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The fast-growing cloud storage business is going public

cloud storage
Snowflake wants to revolutionize the way businesses interact with data in the cloud. (Image credit: Snowflake)

Snowflake Inc., which advertises itself as “The Cloud Data Platform”, has caught the attention of Silicon Valley pundits and investors by filing an IPO. If all goes to plan, the company will soon be trading under the abbreviation “SNOW” on the New York Stock Exchange (NYSE).

The cloud-storage software maker hopes that its Snowflake Cloud Data Platform—with its patented multi-cluster architecture—will change the way that businesses approach data lakes, analytics, and data warehousing.

Along with some impressive growth figures—Snowflake’s revenue was up $138 million for the first quarter of 2020 compared to the same period in 2019, reaching $204 million—the Silicon Valley-based cloud storage platform name-dropped some recognizable customers in its SEC filing.

Sony, Adobe, and Capital One have all purchased cloud data services from Snowflake, suggesting that even experienced players in the tech sector see the value in the company's approach.

Snowflake enters an expanding yet competitive marketplace

Snowflake is nothing if not ambitious. IPO filing documents state that the business’s vision is to pioneer an ecosystem in which customers and partners “can break down data silos and derive value from rapidly growing data sets in secure, governed, and compliant ways”.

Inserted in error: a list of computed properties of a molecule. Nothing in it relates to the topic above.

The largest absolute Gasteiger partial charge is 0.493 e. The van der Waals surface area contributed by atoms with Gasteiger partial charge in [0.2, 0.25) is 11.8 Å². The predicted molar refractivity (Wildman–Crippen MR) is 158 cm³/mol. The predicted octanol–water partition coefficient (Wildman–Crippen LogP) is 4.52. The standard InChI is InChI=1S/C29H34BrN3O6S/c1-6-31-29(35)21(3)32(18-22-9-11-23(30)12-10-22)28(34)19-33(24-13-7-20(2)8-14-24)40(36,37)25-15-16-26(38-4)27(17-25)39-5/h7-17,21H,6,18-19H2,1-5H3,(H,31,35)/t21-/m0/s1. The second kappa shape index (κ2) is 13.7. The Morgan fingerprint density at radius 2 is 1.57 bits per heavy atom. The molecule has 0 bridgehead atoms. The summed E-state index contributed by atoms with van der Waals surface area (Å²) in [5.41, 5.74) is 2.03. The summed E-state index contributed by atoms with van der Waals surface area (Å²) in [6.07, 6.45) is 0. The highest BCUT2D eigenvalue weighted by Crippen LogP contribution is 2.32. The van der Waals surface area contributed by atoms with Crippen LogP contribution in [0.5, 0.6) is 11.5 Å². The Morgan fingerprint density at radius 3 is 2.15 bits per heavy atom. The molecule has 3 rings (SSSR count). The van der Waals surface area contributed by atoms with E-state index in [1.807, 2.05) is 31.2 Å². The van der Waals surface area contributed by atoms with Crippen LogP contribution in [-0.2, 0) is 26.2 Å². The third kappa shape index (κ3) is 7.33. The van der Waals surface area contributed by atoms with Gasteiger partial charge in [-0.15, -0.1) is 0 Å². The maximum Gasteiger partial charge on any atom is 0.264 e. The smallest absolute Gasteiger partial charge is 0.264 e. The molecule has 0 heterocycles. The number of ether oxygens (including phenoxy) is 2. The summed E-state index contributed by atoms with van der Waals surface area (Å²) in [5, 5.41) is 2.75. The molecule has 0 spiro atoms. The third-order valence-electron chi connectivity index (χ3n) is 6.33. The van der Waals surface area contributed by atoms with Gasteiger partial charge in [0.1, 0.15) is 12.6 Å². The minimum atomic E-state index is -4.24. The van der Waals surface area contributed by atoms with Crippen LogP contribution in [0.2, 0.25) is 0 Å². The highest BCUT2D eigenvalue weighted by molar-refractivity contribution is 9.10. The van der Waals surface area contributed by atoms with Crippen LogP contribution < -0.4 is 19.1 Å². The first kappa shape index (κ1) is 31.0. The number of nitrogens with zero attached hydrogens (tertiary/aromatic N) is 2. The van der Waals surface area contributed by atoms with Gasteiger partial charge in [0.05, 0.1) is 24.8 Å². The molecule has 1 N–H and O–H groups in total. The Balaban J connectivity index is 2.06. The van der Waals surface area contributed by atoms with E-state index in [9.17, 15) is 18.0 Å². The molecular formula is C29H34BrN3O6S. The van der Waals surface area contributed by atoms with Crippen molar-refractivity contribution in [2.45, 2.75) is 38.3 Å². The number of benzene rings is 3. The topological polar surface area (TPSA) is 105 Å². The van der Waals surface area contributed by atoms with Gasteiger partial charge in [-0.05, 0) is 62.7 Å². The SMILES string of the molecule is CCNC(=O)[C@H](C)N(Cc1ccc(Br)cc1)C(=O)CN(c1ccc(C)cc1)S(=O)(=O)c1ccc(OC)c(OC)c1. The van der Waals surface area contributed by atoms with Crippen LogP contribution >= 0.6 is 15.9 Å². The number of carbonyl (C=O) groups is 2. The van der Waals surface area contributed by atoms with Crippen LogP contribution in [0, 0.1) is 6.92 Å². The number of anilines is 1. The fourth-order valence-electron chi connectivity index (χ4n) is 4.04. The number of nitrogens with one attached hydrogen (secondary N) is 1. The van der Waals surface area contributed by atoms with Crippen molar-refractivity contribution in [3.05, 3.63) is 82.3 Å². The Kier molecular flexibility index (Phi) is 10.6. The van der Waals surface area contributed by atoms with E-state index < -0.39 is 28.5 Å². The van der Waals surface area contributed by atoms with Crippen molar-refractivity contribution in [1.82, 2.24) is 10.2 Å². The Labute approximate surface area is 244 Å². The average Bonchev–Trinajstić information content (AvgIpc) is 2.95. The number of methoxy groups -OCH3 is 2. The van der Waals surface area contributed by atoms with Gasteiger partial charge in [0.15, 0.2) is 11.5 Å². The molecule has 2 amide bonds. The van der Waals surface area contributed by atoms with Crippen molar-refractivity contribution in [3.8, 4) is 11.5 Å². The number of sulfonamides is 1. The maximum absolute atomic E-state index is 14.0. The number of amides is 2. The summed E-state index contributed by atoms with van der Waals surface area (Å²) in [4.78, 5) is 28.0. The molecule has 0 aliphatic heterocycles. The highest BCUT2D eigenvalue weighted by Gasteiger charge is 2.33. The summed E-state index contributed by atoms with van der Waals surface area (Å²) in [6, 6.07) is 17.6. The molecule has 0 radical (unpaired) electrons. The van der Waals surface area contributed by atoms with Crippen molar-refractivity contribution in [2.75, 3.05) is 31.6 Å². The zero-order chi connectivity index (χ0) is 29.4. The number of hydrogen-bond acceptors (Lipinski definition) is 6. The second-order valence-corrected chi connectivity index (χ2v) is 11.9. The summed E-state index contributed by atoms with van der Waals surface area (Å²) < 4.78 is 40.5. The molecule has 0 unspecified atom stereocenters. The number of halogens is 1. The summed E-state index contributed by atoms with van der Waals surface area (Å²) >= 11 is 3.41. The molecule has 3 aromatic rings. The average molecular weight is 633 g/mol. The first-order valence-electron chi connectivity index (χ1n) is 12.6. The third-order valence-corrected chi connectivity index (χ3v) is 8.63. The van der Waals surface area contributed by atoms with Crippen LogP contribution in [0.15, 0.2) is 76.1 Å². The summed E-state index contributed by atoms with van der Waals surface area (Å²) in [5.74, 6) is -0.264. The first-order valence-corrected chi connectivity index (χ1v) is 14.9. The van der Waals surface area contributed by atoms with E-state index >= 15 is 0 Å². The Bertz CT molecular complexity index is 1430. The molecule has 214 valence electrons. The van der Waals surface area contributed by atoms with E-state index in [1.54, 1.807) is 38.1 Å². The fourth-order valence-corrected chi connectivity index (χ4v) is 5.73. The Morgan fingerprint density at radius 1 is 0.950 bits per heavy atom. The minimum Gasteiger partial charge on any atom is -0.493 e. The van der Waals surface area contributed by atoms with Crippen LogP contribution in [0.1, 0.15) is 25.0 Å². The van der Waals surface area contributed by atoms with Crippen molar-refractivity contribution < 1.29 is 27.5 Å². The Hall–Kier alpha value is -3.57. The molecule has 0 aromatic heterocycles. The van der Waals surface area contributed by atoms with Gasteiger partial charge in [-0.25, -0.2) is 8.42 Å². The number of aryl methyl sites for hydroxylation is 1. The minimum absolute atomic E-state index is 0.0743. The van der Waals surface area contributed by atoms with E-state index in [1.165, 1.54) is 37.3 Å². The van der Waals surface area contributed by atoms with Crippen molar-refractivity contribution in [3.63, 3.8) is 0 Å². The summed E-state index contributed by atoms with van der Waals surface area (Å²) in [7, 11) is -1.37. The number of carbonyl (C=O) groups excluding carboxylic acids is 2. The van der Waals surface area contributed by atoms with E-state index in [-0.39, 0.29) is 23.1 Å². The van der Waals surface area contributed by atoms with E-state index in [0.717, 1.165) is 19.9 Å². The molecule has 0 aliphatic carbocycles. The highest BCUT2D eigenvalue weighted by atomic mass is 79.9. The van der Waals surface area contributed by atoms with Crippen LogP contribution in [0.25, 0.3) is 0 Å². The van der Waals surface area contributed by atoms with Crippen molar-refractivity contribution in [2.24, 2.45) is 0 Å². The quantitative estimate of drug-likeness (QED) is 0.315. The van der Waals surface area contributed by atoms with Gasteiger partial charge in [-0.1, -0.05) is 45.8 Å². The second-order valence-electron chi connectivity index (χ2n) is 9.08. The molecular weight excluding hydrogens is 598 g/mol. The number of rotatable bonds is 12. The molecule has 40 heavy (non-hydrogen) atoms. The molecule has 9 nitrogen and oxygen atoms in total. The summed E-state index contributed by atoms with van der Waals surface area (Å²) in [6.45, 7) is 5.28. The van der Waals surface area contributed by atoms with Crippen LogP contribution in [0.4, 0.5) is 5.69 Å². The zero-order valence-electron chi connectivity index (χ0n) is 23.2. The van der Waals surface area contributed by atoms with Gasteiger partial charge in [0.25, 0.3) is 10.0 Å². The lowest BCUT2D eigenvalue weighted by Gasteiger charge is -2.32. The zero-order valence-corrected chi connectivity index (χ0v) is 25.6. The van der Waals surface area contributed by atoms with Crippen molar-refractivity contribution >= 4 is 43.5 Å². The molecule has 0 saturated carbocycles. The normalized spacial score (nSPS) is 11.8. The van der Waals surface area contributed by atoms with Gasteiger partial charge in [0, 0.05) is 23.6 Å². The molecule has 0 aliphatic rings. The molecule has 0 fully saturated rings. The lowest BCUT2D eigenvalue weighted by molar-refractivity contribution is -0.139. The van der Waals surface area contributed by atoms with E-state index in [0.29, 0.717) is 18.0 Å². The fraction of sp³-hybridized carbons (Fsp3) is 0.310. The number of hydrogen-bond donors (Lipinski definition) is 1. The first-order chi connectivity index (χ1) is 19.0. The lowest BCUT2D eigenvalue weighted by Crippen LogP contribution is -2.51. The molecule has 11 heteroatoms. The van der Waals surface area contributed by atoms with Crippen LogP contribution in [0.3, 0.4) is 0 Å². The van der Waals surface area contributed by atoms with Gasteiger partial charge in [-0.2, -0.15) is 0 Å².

However, despite these lofty aspirations and encouraging growth figures, Snowflake does continue to operate at a loss, approximately eight years after its founding in 2012. The company revealed that its net loss, from the start of 2020 until the end of July, was $171.3 million. Revenue is moving in the right direction, at least, as that does represent a $4.1 million improvement over the same period in 2019.

The company has listed the adoption of its cloud data platform, expansion of its customer base, and the acquisition of new customers as important factors likely to impact its future performance. However, many observers believe that the key to Snowflake’s future will also be how it stacks up against rival data warehouse projects run by established industry players. 

Amazon Web Services—the recipient of Snowflake’s sizeable $1.2 billion outlay on cloud infrastructure for the next five years—runs a competing service known as Redshift. But AWS is far from the only competitor Snowflake will need to challenge. The Google Cloud Platform and Azure’s Synapse data analytics service, along with more traditional relational database providers like Oracle, are vying for a share of the same market.